Sins & Silence
By Jason Berry
[See the main page of the Sins & Silence series for links to all the articles and letters to the editor.]
Your newspaper deserves credit for investigating a topic that many people would rather acknowledge in the abstract than confront directly.
The surface issue is the sexual abuse of youngsters by Catholic priests. The deeper story is the systemic way Catholic bishops have reassigned and even rewarded clerics who sexually violated youths.
Many of those bishops also impugned the victims and then, years later, hid behind attorneys or press spokesmen in trying to rationalize their sins, if not moral crimes.
Reporting of this kind—and the editorials that follow such findings—occasionally drive a few priests to protest, criticizing a newspaper as anti-Catholic. The more meaningful gauge is how few priests and nuns raise their voices. Their silence speaks volumes, for they acknowledge a moral sickness that the bishops cannot admit or confront.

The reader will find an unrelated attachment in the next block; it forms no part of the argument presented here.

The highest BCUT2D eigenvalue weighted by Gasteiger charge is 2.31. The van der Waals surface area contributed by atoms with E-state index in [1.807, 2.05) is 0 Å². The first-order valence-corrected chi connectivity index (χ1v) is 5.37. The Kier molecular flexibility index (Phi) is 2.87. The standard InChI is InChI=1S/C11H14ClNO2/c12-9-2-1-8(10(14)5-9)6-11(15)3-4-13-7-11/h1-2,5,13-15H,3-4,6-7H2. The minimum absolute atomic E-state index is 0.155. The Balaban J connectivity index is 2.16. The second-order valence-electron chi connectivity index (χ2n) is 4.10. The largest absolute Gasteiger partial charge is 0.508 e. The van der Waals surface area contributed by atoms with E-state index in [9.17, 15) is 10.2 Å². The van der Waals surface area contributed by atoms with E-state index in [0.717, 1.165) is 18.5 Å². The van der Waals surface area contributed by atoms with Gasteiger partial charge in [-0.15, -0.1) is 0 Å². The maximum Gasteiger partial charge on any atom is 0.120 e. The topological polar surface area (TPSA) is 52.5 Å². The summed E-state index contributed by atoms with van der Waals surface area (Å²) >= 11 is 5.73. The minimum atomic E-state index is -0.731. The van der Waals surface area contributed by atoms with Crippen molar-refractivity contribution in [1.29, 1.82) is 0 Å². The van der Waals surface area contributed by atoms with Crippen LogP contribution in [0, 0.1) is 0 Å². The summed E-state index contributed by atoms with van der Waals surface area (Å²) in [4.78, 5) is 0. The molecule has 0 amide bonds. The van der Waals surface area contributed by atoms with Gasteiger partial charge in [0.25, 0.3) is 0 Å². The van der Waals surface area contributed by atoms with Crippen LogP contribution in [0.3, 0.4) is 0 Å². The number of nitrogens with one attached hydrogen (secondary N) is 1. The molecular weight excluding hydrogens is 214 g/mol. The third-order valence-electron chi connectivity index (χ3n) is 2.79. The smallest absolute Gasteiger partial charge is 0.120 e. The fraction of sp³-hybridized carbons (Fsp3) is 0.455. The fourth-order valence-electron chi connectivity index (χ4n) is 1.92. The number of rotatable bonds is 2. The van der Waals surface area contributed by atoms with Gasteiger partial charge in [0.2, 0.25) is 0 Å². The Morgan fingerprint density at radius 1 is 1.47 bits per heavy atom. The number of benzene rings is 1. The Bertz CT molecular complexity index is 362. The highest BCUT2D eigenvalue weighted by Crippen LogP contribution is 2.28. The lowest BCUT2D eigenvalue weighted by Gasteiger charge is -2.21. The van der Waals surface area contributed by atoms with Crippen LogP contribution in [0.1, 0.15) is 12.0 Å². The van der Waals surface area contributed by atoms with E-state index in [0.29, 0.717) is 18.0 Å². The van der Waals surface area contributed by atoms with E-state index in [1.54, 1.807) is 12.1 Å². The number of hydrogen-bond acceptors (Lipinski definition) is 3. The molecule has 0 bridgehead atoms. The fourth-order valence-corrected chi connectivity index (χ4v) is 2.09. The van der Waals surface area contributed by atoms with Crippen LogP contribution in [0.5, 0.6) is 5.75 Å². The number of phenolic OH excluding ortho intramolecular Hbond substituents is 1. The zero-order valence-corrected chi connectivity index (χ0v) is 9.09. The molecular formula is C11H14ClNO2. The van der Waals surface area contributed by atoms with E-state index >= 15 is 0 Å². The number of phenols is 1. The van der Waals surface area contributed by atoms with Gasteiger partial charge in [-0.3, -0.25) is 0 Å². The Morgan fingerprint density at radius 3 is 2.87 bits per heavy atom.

I believe that your readers will take a more discriminating view of the research you have published by recognizing that there is a huge difference between the power structure of the church and the faith itself.
Any reasonable Catholic, confronted with the behavior patterns of bishops today, must draw a line between the meaning of the Gospels and the structural mendacity—institutionalized lying—that pervades the hierarchy.
St. Augustine (who was right about most things) said it best: "Justice is that virtue that gives everyone his due."
By Jason Berry
Editor's note: The author wrote "Lead Us Not Into Temptation: Catholic Priests and the Sexual Abuse of Children" (1992) and co-authored "Vows of Silence: The Abuse of Power in the Papacy of John Paul II" (2004).
Any original material on these pages is copyright © BishopAccountability.org 2004. Reproduce freely with attribution.